A given binomial experiment has n=100 trials and p=1/3. Is it more likely to get x=20 successes or x=45 successes. Why?

Question

A given binomial experiment has n=100 trials and p=1/3. Is it more likely to get x=20 successes or x=45 successes. Why?

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Kaylee 2 weeks 2021-09-09T09:42:37+00:00 1 Answer 0

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    2021-09-09T09:44:07+00:00

    Answer:

    The P(x=45) is more that the P(x=20). Therefore x=45 successes is more likely to get.

    Step-by-step explanation:

    Given information: n=100 and p=1/3.

    According to the binomial distribution, the probability of getting r success in n trials is

    P(x=r)=^nC_rp^rq^{n-r}

    where, n is total trials, p is probability of success and q is probability of failure.

    Total trials, n = 100

    Probability of success, p = \frac{1}{3}

    Probability of failure, q = 1-\frac{1}{3}=\frac{2}{3}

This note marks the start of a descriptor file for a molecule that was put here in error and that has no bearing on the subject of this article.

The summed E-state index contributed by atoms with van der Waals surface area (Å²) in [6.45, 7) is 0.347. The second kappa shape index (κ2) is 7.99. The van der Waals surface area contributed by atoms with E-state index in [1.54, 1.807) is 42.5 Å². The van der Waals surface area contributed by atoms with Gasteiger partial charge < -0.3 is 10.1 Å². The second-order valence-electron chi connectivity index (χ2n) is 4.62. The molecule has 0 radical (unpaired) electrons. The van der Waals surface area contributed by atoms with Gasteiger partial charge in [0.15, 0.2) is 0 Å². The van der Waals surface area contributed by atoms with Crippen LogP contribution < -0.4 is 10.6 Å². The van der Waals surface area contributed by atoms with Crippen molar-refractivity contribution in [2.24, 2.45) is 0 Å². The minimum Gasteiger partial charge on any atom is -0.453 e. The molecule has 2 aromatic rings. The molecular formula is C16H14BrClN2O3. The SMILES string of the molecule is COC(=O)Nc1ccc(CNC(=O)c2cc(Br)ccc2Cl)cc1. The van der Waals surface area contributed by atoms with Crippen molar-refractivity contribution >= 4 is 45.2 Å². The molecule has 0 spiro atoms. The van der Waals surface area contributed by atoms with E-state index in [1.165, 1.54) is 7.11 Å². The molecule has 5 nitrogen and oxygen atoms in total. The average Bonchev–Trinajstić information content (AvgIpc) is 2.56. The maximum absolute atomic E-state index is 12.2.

The probability of 20 successes is

    P(x=20)=^{100}C_{20}\times (\frac{1}{3})^{20}\times (\frac{2}{3})^{100-20}

    P(x=20)=\frac{100!}{20!(100-20)!}\times (\frac{1}{3})^{20}\times (\frac{2}{3})^{80}\approx 0.001257

    The probability of 45 successes is

    P(x=45)=^{100}C_{45}\times (\frac{1}{3})^{45}\times (\frac{2}{3})^{100-45}

    P(x=45)=\frac{100!}{45!(100-45)!}\times (\frac{1}{3})^{45}\times (\frac{2}{3})^{55}\approx 0.004296

    The P(x=45) is more that the P(x=20). Therefore x=45 successes is more likely to get.

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